Dungeons and Dragons Item: Deck of Many Things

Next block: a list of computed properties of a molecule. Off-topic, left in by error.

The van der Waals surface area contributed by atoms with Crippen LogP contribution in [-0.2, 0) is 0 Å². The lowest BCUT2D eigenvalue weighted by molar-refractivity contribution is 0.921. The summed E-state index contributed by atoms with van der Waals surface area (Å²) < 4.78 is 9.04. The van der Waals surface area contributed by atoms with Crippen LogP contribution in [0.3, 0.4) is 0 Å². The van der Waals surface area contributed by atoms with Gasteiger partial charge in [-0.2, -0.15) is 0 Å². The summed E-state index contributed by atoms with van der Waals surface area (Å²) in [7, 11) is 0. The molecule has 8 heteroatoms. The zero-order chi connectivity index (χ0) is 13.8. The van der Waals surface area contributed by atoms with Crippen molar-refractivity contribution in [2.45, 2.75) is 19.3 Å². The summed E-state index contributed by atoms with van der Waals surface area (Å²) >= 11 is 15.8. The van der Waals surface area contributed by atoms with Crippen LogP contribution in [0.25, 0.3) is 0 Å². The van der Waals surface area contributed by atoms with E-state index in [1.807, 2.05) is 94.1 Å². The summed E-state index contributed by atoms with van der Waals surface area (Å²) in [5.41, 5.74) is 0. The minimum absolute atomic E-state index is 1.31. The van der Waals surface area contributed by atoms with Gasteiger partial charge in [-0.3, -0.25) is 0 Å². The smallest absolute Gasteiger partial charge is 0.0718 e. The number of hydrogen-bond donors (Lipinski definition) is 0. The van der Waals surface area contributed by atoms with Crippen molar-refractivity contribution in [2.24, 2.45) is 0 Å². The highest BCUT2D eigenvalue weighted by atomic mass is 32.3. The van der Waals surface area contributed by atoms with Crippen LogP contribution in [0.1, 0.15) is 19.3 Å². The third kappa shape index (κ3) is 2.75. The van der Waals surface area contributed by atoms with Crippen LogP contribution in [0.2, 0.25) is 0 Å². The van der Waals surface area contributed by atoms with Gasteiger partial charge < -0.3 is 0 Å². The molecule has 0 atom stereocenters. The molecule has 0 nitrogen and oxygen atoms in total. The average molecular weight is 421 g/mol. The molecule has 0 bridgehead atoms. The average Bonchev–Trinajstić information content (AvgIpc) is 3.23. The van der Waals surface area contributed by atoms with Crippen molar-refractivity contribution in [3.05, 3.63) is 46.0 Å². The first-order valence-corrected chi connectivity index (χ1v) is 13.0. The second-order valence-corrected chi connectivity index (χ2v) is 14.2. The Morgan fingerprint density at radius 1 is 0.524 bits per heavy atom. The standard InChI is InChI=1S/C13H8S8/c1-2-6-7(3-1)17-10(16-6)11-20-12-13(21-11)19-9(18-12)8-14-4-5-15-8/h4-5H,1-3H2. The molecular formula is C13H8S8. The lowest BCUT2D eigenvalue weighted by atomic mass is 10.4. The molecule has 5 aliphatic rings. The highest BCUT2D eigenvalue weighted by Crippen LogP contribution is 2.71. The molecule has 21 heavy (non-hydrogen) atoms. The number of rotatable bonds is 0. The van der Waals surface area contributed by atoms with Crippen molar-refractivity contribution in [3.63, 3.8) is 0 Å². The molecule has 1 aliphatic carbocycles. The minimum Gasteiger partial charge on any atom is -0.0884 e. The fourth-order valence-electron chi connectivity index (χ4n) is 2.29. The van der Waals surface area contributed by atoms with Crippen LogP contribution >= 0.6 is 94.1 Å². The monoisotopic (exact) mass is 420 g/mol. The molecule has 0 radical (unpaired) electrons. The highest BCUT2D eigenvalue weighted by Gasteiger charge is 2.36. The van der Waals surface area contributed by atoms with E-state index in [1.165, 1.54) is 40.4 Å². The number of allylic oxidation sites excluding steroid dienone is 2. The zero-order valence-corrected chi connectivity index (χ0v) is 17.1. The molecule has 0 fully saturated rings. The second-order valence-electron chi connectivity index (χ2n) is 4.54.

I’m going to be talking a little bit today about the Deck of Many Things. If you don’t know what it is, it’s a very… Depending on who you’d ask some would call it a notorious item. It certainly has a lot of name recognition. I decided to read it because I was curious about what it did. After flipping through it, all I can say is Wow it’s uh, quite something. In case you don’t know I’ll give you a brief summary. What I was told Is that the idea is the Deck of Many Things is a deck of about at most twenty-two cards, sometimes less than that. When you draw a card it’s like the reverse of a tarot deck: Instead of predicting the future, it makes the future happen, depending on what you draw. However, half the cards are good and half the cards are bad. So the deck is just as likely to give you something as it is to take it away from you. And it’s put into the game to add variety and surprise. However most DMs I talk to never use it in their games because it basically breaks everything: Making the characters too high level, low level, Giving them too much stuff they didn’t earn, or introducing irrelevant plots. The first thing that hit me from reading it was that I was lied to! The deck seems to tend a bit more to the bad side than good. Also some people said that there’s a slight risk of the end of your character. Yeah, no. That might be True of the Pathfinder and 3.5 deck, but it certainly isn’t true for the Fifth Edition one. Reading through, it is almost 22% chance that your character will just be done. First off: the worst card effect in the Deck in my opinion? Balance. The card changes your Alignment. Lawful becomes Chaotic. Chaotic becomes Lawful. Good becomes Evil. Evil becomes Good. and Neutral does nothing. Since most of the characters in D&D are Good, if they draw this card and become Evil they are Done™ In my opinion, this is the worst card effect in the Deck to draw because at least if your character dies, they’re just gone and you might get a cool story out of it. I’ve seen characters become Evil through magic, madness, or whatnot and the evil can undo all the good that adventurer did during their life, leading to a very bitter end. Well, There is another card, Flames, which might be worse. You piss off a demon, who goes around murdering your friends, loved ones, and ruining your life before torturing and killing you. Uuh… It’s a toss-up. I don’t know which one would be worse for me. They’re both pretty bad Next the good card, Comet. For Comet if you defeat the next encounter single-handedly it gives you a level up. Now, at first I just read it without thinking and thought to myself, “Oh hey it gives you a level,” but then it took me a moment to reread. Single-Handedly. You. Single-Handedly. have to handle the next encounter. Okay, what kind of character can handle an encounter on their own? And if they can, then they don’t need an extra level! What’s even more interesting is the card Fool, which takes away XP, Does it automatically when it’s drawn. You don’t have to lose a fight or anything. So if you want to gain XP you gotta work for that shit! What do you think this is, magic? If I wanted to work for things, I wouldn’t be drawing from a magical Deck Which Causes Things to Happen Instantly! With Throne, it gives you bonus Persuasion and you get your own Keep. However… Unlike other versions of the Deck, in 5th Edition the Keep is infested with monsters and it’s yours as long as you slay the monsters and claim it as your own Okay, wait so couldn’t they just claim any monster-infested keep as their own? I mean you’re playing Dungeons and Dragons. You’ve gotta pass like 13 on your way there. Then I want to talk a little bit about the card the Skull It summons an Avatar of Death to fight you. You must take on this Avatar of Death alone. Now, one of the interesting things that struck me about this is I read through the Avatar of Death stat block and he’s… actually kind of takeable. It starts with half of the hit points of the one who summoned it, has Truesight so you can’t escape from it, is immune to most Conditions (necrotic, poison, and Turn Undead), it does 1d8+3 Slashing + 1d8 Necrotic so about 11 damage per round Which is an automatic hit so it doesn’t need to roll. The only thing which is scary is that the Avatar of Death has an Armor Class of 20, so it’s tough to hit. You know, I don’t know who’d win in a straight-up fight. I think a fighter would have a much better chance than a wizard. My wizard has 15 hit points so the Avatar would have 8. I think it might come down to one roll to see who kills who. Then there’s The Vizier. Which lets you ask the GM a question and he has to answer it. Let me tell you right now, This card, more than any of the other ones, will break your game. All the other ones are more manageable than this. If the players ask “What’s the villain planning?” or “Where does the Evil Lich keep his phylactery?” Those plot lines are Over. I’m not saying it’s a bad thing, but most people don’t even realize how powerful/game-breaking scrying information is. So there’s about two to five Cards that will just end your character: Balance, which changes your Alignment Donjon, which entombs you in a state of suspended animation extra-dimensional sphere Flames, where a devil tries to kill you The Void, which sucks out your soul and Skull, which summons the Avatar of Death. Two of them are guaranteed instant Game Overs The other 3 are more questionable, depending on your stats, Alignment, and how vindictive the GM is. As it is, I would never run this in one of my games. I don’t care about wrecking my story; I just care about wrecking the players’ story. If they had this paladin who drew Balance and suddenly became Evil and started killing people it would be interesting, but more in a schadenfreude way. Listing off some of the other good things that you can get in The Deck are: the service of a knight; change your past; Get gems; Get a magic item; and lastly wishes. You could pull 1d3 wishes from the Deck. I always find wishes to be weird things in fantasy, the reason being that in most mythology wishes actually do Terrible Horrible Things to the people that find them and most people end up back at the start with an understanding of why they never wanted those in the first place. So I don’t know why they’re given here supposedly as good things. Maybe I’m thinking about this all wrong because then again D&D probably shouldn’t follow actual mythology too closely. After all, the entire concept of the knight’s quest for the Holy Grail is that the young adventurer never actually succeeds. He never becomes immortal A quest is about discovering the power inside of yourself. He’s technically supposed to discover that he doesn’t need bitchin’ magic swag because he has bitchin’ magic swag in his heart. Yeah yeah. It’s a good thing we don’t do that in our games. However, this might be surprising, but I still like the item. What you can do is take this item and start with it as a base, and then mod it and build on the item to suit the game. So when I run it I’ve made up my own magic item which I call the Deck of Destiny. It refreshes every day. Players could only draw one card per day, which would either curse them, give them a bonus, magic item, shrink them, grow them into a giant, turn them incorporeal, etc. I also got rid of the “boring” effects like Imprisonment or the Void where they would just be gone for a day. I modified the item so to add a little bit of variety to how they go about solving problems. Another way you could mod the deck Is to keep Rogue and Flames and instead make the deck introduce more plot elements into the game Like you become embroiled in a political conflict Or someone falls madly in love with you Or You could have the cards in the Deck create new encounters like summoning a monster. If they kill the monster they get some kind of a bonus. Or you could make the deck have nothing but minor benefits and how the players draws in on endgame bonus [?] Ultimately, if you have the Deck of Many Things, you want to want the players to draw. If they don’t draw, then it just doesn’t add anything to the game. Some might like playing the Deck just straight. I mean what what are the odds that I’m going to get the Void and get- Goddamnit! Every time!